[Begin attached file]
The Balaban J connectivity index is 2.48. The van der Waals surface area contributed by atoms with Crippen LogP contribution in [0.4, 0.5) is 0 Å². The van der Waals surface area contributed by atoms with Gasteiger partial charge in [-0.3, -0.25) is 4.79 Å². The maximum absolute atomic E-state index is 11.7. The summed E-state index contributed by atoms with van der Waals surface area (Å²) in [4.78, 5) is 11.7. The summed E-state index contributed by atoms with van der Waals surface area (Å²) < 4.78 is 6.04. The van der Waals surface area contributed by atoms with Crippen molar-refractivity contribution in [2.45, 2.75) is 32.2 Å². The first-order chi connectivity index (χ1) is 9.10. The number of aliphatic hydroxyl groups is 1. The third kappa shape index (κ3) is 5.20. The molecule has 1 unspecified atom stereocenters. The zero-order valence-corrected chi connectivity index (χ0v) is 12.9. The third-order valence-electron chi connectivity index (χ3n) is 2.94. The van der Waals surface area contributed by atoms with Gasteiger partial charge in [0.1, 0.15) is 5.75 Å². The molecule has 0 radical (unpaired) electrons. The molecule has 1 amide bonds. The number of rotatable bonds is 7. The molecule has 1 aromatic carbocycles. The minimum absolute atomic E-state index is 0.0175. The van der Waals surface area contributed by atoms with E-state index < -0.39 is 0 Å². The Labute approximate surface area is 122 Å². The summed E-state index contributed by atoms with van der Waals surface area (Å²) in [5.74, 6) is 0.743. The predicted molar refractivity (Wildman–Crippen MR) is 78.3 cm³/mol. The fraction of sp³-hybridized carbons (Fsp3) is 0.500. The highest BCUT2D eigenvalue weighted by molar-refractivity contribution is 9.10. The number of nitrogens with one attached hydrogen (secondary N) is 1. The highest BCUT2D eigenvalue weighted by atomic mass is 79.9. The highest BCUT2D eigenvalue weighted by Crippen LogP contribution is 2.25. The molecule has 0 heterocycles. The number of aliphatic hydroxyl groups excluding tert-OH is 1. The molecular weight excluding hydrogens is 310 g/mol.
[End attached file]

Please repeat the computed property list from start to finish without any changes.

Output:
The Balaban J connectivity index is 2.48. The van der Waals surface area contributed by atoms with Crippen LogP contribution in [0.4, 0.5) is 0 Å². The van der Waals surface area contributed by atoms with Gasteiger partial charge in [-0.3, -0.25) is 4.79 Å². The maximum absolute atomic E-state index is 11.7. The summed E-state index contributed by atoms with van der Waals surface area (Å²) in [4.78, 5) is 11.7. The summed E-state index contributed by atoms with van der Waals surface area (Å²) < 4.78 is 6.04. The van der Waals surface area contributed by atoms with Crippen molar-refractivity contribution in [2.45, 2.75) is 32.2 Å². The first-order chi connectivity index (χ1) is 9.10. The number of aliphatic hydroxyl groups is 1. The third kappa shape index (κ3) is 5.20. The molecule has 1 unspecified atom stereocenters. The zero-order valence-corrected chi connectivity index (χ0v) is 12.9. The third-order valence-electron chi connectivity index (χ3n) is 2.94. The van der Waals surface area contributed by atoms with Gasteiger partial charge in [0.1, 0.15) is 5.75 Å². The molecule has 0 radical (unpaired) electrons. The molecule has 1 amide bonds. The number of rotatable bonds is 7. The molecule has 1 aromatic carbocycles. The minimum absolute atomic E-state index is 0.0175. The van der Waals surface area contributed by atoms with E-state index < -0.39 is 0 Å². The Labute approximate surface area is 122 Å². The summed E-state index contributed by atoms with van der Waals surface area (Å²) in [5.74, 6) is 0.743. The predicted molar refractivity (Wildman–Crippen MR) is 78.3 cm³/mol. The fraction of sp³-hybridized carbons (Fsp3) is 0.500. The highest BCUT2D eigenvalue weighted by molar-refractivity contribution is 9.10. The number of nitrogens with one attached hydrogen (secondary N) is 1. The highest BCUT2D eigenvalue weighted by atomic mass is 79.9. The highest BCUT2D eigenvalue weighted by Crippen LogP contribution is 2.25. The molecule has 0 heterocycles. The number of aliphatic hydroxyl groups excluding tert-OH is 1. The molecular weight excluding hydrogens is 310 g/mol.